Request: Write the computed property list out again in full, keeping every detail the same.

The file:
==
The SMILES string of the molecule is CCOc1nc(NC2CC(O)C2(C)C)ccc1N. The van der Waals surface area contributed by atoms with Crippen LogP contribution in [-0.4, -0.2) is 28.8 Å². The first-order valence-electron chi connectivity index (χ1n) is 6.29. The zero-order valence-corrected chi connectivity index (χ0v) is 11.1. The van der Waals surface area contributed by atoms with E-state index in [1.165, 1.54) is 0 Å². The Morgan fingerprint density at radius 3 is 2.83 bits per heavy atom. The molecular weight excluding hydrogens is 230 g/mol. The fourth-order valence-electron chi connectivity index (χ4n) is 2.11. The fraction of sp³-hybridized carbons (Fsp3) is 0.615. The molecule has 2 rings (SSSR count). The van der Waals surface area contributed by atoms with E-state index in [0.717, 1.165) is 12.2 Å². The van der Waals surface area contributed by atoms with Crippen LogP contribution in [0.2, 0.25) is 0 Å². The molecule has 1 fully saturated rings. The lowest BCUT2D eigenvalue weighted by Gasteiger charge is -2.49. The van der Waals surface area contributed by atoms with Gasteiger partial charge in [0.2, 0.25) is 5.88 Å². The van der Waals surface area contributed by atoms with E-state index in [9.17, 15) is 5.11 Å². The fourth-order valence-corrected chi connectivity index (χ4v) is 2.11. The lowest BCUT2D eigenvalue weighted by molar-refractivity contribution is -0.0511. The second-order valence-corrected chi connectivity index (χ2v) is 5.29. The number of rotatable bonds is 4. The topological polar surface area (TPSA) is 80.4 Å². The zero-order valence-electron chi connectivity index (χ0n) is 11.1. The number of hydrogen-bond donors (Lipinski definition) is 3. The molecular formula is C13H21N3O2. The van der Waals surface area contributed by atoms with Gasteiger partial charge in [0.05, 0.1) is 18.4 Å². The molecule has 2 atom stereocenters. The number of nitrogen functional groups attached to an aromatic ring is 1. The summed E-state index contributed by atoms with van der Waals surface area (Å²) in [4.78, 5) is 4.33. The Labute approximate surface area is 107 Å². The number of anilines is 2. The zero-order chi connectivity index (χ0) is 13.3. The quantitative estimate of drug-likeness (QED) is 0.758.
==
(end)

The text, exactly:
The SMILES string of the molecule is CCOc1nc(NC2CC(O)C2(C)C)ccc1N. The van der Waals surface area contributed by atoms with Crippen LogP contribution in [-0.4, -0.2) is 28.8 Å². The first-order valence-electron chi connectivity index (χ1n) is 6.29. The zero-order valence-corrected chi connectivity index (χ0v) is 11.1. The van der Waals surface area contributed by atoms with E-state index in [1.165, 1.54) is 0 Å². The Morgan fingerprint density at radius 3 is 2.83 bits per heavy atom. The molecular weight excluding hydrogens is 230 g/mol. The fourth-order valence-electron chi connectivity index (χ4n) is 2.11. The fraction of sp³-hybridized carbons (Fsp3) is 0.615. The molecule has 2 rings (SSSR count). The van der Waals surface area contributed by atoms with E-state index in [0.717, 1.165) is 12.2 Å². The van der Waals surface area contributed by atoms with Crippen LogP contribution in [0.2, 0.25) is 0 Å². The molecule has 1 fully saturated rings. The lowest BCUT2D eigenvalue weighted by Gasteiger charge is -2.49. The van der Waals surface area contributed by atoms with Gasteiger partial charge in [0.2, 0.25) is 5.88 Å². The van der Waals surface area contributed by atoms with E-state index in [9.17, 15) is 5.11 Å². The fourth-order valence-corrected chi connectivity index (χ4v) is 2.11. The lowest BCUT2D eigenvalue weighted by molar-refractivity contribution is -0.0511. The second-order valence-corrected chi connectivity index (χ2v) is 5.29. The number of rotatable bonds is 4. The topological polar surface area (TPSA) is 80.4 Å². The zero-order valence-electron chi connectivity index (χ0n) is 11.1. The number of hydrogen-bond donors (Lipinski definition) is 3. The molecular formula is C13H21N3O2. The van der Waals surface area contributed by atoms with Gasteiger partial charge in [0.05, 0.1) is 18.4 Å². The molecule has 2 atom stereocenters. The number of nitrogen functional groups attached to an aromatic ring is 1. The summed E-state index contributed by atoms with van der Waals surface area (Å²) in [4.78, 5) is 4.33. The Labute approximate surface area is 107 Å². The number of anilines is 2. The zero-order chi connectivity index (χ0) is 13.3. The quantitative estimate of drug-likeness (QED) is 0.758.